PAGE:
A 47-year-old client presents to the emergency department with severe hypotension, muscle weakness, fatigue, and vomiting. Labs reveal a potassium level of 6.1 mEq/L and a sodium level of 128 mEq/l. Which of the following should the nurse anticipate for this client?

  1. administration of IV spironolactone
  2. boluses of Lactated Ringer’s to increase blood pressure
  3. administration of IV saline, dextrose, or hydrocortisone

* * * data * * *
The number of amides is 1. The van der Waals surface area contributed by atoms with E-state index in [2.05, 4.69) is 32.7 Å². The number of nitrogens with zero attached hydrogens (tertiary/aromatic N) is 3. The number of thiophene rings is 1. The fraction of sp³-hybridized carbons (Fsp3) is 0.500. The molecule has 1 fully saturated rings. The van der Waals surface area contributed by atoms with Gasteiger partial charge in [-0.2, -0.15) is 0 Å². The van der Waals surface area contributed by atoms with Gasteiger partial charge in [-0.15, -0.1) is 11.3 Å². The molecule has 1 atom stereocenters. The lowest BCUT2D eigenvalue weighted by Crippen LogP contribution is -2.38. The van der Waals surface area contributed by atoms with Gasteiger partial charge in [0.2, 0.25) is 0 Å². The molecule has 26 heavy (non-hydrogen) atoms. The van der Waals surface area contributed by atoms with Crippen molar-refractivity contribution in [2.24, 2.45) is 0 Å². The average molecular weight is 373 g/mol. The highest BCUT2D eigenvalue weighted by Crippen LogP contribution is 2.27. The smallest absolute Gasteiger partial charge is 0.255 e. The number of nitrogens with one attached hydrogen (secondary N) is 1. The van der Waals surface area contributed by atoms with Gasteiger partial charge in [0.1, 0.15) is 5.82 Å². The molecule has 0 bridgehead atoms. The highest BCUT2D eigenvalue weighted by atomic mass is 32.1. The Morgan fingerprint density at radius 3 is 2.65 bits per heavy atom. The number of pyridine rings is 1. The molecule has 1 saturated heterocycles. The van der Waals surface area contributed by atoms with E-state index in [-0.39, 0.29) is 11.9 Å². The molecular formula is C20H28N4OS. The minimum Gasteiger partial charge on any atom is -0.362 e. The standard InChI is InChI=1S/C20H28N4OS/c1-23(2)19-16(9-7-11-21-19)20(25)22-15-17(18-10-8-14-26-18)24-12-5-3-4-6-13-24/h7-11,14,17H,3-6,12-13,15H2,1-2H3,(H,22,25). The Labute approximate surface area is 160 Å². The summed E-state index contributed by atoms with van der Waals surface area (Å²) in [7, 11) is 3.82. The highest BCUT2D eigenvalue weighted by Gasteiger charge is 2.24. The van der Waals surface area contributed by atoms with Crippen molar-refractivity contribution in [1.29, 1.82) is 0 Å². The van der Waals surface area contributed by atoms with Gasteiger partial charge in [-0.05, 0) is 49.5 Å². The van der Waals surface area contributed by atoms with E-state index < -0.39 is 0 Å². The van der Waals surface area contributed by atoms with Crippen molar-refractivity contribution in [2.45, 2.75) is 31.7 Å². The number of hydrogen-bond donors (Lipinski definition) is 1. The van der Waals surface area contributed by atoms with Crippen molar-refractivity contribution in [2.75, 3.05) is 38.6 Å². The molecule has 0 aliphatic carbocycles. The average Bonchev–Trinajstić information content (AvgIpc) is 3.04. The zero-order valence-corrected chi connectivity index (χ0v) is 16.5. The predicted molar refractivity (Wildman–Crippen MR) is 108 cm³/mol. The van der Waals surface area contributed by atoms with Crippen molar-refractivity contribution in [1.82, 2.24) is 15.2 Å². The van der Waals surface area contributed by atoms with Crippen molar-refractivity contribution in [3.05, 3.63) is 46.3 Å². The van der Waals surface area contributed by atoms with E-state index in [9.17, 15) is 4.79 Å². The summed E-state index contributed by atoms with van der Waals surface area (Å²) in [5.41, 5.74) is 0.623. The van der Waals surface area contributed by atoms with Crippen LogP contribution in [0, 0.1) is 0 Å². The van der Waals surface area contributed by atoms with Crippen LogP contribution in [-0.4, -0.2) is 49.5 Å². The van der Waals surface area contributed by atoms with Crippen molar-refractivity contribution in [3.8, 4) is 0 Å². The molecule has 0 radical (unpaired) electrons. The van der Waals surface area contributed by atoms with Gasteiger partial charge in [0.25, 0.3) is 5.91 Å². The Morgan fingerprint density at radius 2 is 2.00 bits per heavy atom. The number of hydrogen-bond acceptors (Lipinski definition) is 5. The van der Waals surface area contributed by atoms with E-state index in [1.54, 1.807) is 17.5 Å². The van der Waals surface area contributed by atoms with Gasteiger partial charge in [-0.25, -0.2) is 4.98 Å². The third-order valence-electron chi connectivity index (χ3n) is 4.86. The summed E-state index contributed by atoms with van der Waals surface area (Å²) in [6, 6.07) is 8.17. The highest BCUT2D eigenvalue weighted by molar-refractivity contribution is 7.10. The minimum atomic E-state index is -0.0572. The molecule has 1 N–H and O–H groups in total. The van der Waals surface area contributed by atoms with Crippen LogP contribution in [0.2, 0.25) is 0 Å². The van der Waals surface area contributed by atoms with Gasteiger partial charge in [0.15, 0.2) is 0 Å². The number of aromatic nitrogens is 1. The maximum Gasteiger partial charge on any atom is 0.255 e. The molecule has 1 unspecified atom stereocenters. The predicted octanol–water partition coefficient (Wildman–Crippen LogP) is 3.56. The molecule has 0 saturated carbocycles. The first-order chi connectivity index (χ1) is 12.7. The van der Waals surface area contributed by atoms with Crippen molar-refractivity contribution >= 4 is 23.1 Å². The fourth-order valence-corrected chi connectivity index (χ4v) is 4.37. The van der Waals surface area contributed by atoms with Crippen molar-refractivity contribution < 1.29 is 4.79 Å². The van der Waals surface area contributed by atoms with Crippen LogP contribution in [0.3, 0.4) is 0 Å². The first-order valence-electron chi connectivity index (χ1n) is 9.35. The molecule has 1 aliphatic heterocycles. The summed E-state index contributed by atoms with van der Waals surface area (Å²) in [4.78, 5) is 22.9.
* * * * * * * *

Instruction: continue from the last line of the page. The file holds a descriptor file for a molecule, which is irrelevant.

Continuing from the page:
4. boluses of 0.45% normal saline with 40 mEq/L of potassium
Number 3 is correct.
Rationale: This client is experiencing acute adrenal insufficiency, or Addisonian crisis. This is a life-threatening event if left untreated. Treatment consists of IV saline, dextrose, or hydrocortisone. IV spironolactone would not be given, since it is a potassium-sparing diuretic. Boluses of normal saline or dextrose 5% in normal saline are the fluids of choice to deliver medications and restore fluid balance. Since the client is hyperkalemic, fluids containing potassium would not be given. Also, potassium is never given as a bolus due to the risk of cardiac dysrhythmias.